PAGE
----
Anyone that was ever dead – could come back! Even long established mythology, such as the death of Bruce Wayne’s parents, could be broken!
It was an exciting premise for sure but there was some trepidation as well. Would Blackest Night be DC’s equivalent of a zombie comic, something Marvel had been publishing for the past few years? Were they simply capitalizing on renewed fan interest in the genre?
With Blackest Night # 1, those worries are easily put to rest. And very quickly, too. The story has been in the works for so long now it is integral to the mythos Geoff Johns has created for Green Lantern. There is no way possible that this is a quick, get fans – sell copies – get rich quick scheme. This tale is immense, an important chapter in the writer’s magnum opus. Fans are witnessing the unfolding, on a monthly basis, of a work of fiction for the ages, something that will be remembered as one of the greatest comic book storylines of all time.
As a first issue, it is an extremely satisfying first chapter – the stuff all great stories should be. At once, it is exciting, worrying and frightening. Our heroes, our villains and, surprisingly, ourselves, are in true peril here. More than anything, Blackest Night seemed an affront to everything we believe in – in comics or in real life.
Let me explain by keeping this discussion within the realm of comics.
When characters are dead in comic books, they’re dead. They go to comic book Heaven or they go to comic book Hell. Sometimes they’re forgotten, sometimes they come back; sometimes similar, sometimes different than how they were when they originally left. One thing comic book characters don’t do is come back in rotted, human-like form, thirsting for the flesh of their old comrades, wrenching still-beating-hearts from their victim’s chests – all in shocking detail!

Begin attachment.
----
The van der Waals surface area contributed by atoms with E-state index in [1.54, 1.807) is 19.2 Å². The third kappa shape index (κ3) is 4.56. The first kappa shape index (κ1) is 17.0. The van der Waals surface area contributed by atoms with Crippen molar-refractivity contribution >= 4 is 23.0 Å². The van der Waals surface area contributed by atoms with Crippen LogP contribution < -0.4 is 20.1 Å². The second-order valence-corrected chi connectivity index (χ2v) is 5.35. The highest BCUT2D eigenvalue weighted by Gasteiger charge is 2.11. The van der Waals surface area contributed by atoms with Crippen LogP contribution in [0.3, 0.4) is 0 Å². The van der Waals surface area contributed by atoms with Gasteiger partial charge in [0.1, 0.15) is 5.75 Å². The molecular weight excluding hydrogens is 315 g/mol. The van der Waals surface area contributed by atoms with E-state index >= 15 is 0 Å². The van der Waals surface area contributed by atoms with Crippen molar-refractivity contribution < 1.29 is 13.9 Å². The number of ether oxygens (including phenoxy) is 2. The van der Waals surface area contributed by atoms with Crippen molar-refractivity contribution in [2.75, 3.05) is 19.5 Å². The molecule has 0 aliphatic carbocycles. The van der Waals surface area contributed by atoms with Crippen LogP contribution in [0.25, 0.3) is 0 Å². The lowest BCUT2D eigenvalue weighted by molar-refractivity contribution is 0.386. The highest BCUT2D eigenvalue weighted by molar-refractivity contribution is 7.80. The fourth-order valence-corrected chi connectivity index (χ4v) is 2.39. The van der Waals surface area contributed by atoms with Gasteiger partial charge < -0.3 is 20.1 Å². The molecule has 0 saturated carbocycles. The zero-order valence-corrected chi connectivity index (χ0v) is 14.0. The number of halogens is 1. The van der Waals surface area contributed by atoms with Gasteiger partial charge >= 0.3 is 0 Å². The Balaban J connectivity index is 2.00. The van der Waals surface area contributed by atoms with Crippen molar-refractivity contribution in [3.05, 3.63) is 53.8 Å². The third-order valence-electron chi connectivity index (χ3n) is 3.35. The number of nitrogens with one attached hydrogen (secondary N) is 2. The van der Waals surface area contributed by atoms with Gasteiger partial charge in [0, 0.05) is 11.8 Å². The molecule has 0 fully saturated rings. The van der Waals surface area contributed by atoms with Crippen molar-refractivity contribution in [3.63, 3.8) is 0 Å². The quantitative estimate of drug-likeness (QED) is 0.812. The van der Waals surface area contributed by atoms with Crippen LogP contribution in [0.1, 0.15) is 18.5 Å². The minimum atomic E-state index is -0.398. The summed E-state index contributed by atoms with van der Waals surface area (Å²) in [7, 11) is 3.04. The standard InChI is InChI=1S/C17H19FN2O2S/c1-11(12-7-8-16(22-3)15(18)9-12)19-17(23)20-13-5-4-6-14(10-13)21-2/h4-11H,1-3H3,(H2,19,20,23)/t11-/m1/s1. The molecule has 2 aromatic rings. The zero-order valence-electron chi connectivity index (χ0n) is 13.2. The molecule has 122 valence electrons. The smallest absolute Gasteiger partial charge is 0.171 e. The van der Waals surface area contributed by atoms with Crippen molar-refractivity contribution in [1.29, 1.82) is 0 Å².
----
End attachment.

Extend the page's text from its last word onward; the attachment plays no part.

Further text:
It’s absolutely disturbing and disgusting and that is Blackest Night’s greatest strength. When reading, you are meant to feel these extremes of emotion.
When the dearly loved married (but dead) couple of Ralph and Sue Dibny surprisingly return and pull the heart out of Hawkman’s chest, turning him into a Black Lantern as well, the image will sit with you uncomfortably for a long, long time.
It remains to be seen where Blackest Night will take readers but it’s sure to be a dark, disturbing ride that will make readers confront their own conceptions about heroes and what role death plays with our favourite fictional creations.
Johns has dug deep and unearthed a focus on storytelling that hasn’t been attempted before, turning our sacrosanct heroes into something more than villains, something larger than long-believed comic book norms.
He’s made you feel – and emotion is what this “war of light” is all about.